I'm SO close to solving this problem :D

function modifyMultiply (str,loc,num) {
//   console.log(str)
   const myArray = str.split(' ');
   console.log(myArray)
   console.log(myArray[loc])
  
   const newArray = [];
   for (let i = 0; i < myArray.length; i++) {
     newArray.push(myArray[loc])
   }
  const answer = newArray.join('-')
  console.log(answer)
  return answer;
  }

I get ‘string-string-string-string’ instead of ‘string-string-string-string-string’ lol

ah we want the length of the number right

function modifyMultiply (str,loc,num) {
//   console.log(str)
   const myArray = str.split(' ');
   console.log(myArray)
   console.log(myArray[loc])
  console.log(num)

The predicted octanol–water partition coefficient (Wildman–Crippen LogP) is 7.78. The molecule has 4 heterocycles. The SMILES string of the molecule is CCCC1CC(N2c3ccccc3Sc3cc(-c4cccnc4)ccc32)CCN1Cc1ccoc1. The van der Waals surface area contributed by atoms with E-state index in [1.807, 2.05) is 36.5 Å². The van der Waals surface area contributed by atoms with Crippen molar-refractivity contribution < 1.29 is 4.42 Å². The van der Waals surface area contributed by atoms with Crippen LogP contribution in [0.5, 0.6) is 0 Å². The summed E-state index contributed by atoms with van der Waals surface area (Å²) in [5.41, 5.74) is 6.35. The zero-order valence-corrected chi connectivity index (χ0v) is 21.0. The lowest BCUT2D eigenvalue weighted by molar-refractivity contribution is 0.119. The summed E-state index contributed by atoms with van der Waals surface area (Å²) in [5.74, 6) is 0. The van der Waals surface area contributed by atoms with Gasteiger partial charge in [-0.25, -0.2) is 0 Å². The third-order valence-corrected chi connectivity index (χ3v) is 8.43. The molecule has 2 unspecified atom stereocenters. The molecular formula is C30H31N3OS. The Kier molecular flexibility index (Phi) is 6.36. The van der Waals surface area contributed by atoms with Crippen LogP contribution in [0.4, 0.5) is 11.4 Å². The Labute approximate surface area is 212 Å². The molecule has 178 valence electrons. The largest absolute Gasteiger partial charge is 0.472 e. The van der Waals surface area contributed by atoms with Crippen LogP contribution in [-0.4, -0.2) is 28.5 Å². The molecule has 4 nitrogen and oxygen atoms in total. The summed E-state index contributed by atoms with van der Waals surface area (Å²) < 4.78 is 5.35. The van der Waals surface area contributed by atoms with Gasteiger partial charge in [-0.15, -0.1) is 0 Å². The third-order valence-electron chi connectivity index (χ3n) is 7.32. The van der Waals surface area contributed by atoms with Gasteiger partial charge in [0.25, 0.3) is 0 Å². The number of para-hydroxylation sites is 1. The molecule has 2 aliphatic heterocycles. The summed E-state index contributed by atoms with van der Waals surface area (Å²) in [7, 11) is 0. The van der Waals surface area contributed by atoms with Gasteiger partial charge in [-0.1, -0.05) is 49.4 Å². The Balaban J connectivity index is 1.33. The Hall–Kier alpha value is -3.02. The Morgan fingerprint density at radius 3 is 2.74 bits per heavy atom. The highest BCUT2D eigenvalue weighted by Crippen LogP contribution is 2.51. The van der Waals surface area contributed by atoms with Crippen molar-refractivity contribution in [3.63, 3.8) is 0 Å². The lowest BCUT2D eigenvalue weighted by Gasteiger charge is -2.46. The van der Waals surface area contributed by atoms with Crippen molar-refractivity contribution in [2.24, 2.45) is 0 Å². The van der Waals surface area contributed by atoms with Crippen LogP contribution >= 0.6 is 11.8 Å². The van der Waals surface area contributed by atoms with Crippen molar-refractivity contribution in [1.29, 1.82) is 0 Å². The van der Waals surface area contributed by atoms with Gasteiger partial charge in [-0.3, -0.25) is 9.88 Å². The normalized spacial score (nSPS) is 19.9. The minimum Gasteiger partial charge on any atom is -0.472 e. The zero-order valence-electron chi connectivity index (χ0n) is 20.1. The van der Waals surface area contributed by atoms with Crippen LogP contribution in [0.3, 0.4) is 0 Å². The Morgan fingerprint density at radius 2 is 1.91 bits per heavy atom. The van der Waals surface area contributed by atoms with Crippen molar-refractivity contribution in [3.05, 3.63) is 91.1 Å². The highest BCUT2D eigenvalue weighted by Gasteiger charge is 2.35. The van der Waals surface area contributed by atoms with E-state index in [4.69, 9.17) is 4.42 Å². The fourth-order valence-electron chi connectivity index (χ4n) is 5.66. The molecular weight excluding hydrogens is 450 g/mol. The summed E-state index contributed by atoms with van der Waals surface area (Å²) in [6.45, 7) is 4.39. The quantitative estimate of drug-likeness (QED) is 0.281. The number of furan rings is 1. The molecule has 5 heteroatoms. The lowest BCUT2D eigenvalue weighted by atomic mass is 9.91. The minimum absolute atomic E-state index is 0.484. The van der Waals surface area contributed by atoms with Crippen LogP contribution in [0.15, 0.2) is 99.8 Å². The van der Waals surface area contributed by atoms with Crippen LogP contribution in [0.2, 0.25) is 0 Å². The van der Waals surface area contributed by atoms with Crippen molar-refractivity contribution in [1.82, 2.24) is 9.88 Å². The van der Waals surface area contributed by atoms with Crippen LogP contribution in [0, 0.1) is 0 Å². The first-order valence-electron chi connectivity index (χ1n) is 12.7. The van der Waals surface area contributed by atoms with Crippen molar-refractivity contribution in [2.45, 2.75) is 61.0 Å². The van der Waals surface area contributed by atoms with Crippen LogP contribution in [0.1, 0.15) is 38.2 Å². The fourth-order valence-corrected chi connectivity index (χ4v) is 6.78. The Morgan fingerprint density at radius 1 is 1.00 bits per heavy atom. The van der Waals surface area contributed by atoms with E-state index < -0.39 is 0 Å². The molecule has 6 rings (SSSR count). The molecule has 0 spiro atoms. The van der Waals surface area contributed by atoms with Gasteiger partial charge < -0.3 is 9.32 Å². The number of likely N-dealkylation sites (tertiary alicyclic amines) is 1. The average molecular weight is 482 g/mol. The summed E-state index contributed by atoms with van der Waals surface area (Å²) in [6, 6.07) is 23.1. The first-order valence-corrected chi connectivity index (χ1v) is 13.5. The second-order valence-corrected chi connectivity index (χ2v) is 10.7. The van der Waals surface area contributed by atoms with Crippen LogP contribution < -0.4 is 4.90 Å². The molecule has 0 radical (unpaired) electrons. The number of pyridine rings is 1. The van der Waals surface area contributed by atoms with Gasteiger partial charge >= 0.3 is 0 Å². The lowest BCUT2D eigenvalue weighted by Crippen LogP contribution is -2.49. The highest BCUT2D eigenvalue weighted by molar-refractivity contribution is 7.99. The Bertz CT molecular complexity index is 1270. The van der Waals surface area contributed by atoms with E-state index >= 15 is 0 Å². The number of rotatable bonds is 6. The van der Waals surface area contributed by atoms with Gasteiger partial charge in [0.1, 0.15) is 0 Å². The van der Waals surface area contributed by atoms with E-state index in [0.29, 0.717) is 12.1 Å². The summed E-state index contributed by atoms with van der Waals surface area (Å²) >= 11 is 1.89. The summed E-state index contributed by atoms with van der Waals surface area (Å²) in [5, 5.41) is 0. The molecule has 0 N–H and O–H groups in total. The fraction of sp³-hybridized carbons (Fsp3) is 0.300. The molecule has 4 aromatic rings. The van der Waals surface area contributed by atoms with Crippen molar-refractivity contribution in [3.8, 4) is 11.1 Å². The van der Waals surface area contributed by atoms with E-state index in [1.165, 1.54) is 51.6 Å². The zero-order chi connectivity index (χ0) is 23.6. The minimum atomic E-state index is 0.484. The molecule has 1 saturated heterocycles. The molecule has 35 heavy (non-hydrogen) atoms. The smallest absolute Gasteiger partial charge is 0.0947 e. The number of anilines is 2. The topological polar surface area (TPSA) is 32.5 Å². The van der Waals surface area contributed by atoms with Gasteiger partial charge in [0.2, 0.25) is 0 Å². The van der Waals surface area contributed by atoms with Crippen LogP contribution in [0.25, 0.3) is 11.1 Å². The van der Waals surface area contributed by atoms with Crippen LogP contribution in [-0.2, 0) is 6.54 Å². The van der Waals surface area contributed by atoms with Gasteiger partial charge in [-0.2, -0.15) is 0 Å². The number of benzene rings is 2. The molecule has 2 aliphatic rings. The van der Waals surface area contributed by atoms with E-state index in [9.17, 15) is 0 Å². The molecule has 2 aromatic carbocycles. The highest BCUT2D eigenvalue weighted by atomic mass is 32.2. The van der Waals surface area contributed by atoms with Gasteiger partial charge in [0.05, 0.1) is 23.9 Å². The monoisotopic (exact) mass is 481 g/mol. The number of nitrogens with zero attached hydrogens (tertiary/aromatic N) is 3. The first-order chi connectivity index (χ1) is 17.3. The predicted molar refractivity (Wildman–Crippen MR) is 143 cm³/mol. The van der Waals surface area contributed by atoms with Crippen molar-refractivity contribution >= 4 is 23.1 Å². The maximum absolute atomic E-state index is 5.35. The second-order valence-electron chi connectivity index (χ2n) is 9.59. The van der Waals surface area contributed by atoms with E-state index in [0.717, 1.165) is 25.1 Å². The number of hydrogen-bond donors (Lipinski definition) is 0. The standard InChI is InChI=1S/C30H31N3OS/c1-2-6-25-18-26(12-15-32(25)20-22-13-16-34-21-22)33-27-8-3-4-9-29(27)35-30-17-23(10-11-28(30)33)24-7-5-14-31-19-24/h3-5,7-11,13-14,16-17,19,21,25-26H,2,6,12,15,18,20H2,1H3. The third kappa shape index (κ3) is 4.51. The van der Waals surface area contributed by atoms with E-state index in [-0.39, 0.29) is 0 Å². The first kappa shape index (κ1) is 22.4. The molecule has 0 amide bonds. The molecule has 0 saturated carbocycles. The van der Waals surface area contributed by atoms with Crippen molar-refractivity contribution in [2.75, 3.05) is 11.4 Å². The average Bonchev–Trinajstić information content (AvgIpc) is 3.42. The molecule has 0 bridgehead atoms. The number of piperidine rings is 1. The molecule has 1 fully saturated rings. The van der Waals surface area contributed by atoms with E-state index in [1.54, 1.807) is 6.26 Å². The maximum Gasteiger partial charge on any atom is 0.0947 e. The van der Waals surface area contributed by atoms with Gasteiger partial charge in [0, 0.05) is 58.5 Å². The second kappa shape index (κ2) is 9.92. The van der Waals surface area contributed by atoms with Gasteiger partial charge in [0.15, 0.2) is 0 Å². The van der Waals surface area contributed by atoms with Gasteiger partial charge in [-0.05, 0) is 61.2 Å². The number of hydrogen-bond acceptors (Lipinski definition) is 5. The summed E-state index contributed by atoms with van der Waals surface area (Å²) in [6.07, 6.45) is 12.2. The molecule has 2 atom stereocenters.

const newArray = [];
   for (let i = 0; i < num; i++) {
     newArray.push(myArray[loc])
   }
  const answer = newArray.join('-')
  console.log(answer)
  return answer;
  }

boom!

I appreciate y’all’s assistance :smiley:

good job.
And now look at this:

function modifyMultiply(str,i,n) {
  return Array(n).fill(str.split(' ')[i]).join('-');
} 

:rofl: :rofl:
I don’t even understand that lol.

that’s fine. When I was looking at fill() for the first time, that was the same situation lol

lol. any article you can send on the Array part of that?

Well, article about fill itself has such examples.

Maybe you wanna go for article about array itself?

I hope it will be not very confusing: array is an object :upside_down_face:

lol yeah I just don’t get what Array(n) does. How does it know what the array is just by typing Array?

just check it

console.log(new Array(4));

and check this:

console.log(new Array(4).fill(null));

It knows because Array is an object class, which is built-in.

console.log(new Something(4));

this will throw error because I asked some stuff which is not built-in

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